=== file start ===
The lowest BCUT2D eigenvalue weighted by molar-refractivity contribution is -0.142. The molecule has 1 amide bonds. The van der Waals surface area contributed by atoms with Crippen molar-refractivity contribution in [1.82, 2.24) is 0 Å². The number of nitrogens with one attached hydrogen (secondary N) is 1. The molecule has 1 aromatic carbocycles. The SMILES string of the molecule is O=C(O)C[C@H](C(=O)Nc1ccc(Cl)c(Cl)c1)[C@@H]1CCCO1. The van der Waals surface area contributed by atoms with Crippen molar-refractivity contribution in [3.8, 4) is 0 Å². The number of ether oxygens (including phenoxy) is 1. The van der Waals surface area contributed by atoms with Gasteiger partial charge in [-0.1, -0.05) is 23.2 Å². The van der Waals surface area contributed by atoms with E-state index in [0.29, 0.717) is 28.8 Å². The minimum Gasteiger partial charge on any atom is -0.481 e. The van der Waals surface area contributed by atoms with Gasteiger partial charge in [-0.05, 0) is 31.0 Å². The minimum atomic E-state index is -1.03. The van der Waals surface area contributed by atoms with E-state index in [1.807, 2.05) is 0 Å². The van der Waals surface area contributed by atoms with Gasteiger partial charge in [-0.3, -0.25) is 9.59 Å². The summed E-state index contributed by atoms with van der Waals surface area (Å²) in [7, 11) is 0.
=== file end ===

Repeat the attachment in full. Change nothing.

The lowest BCUT2D eigenvalue weighted by molar-refractivity contribution is -0.142. The molecule has 1 amide bonds. The van der Waals surface area contributed by atoms with Crippen molar-refractivity contribution in [1.82, 2.24) is 0 Å². The number of nitrogens with one attached hydrogen (secondary N) is 1. The molecule has 1 aromatic carbocycles. The SMILES string of the molecule is O=C(O)C[C@H](C(=O)Nc1ccc(Cl)c(Cl)c1)[C@@H]1CCCO1. The van der Waals surface area contributed by atoms with Crippen molar-refractivity contribution in [3.8, 4) is 0 Å². The number of ether oxygens (including phenoxy) is 1. The van der Waals surface area contributed by atoms with Gasteiger partial charge in [-0.1, -0.05) is 23.2 Å². The van der Waals surface area contributed by atoms with E-state index in [0.29, 0.717) is 28.8 Å². The minimum Gasteiger partial charge on any atom is -0.481 e. The van der Waals surface area contributed by atoms with Gasteiger partial charge in [-0.05, 0) is 31.0 Å². The minimum atomic E-state index is -1.03. The van der Waals surface area contributed by atoms with E-state index in [1.807, 2.05) is 0 Å². The van der Waals surface area contributed by atoms with Gasteiger partial charge in [-0.3, -0.25) is 9.59 Å². The summed E-state index contributed by atoms with van der Waals surface area (Å²) in [7, 11) is 0.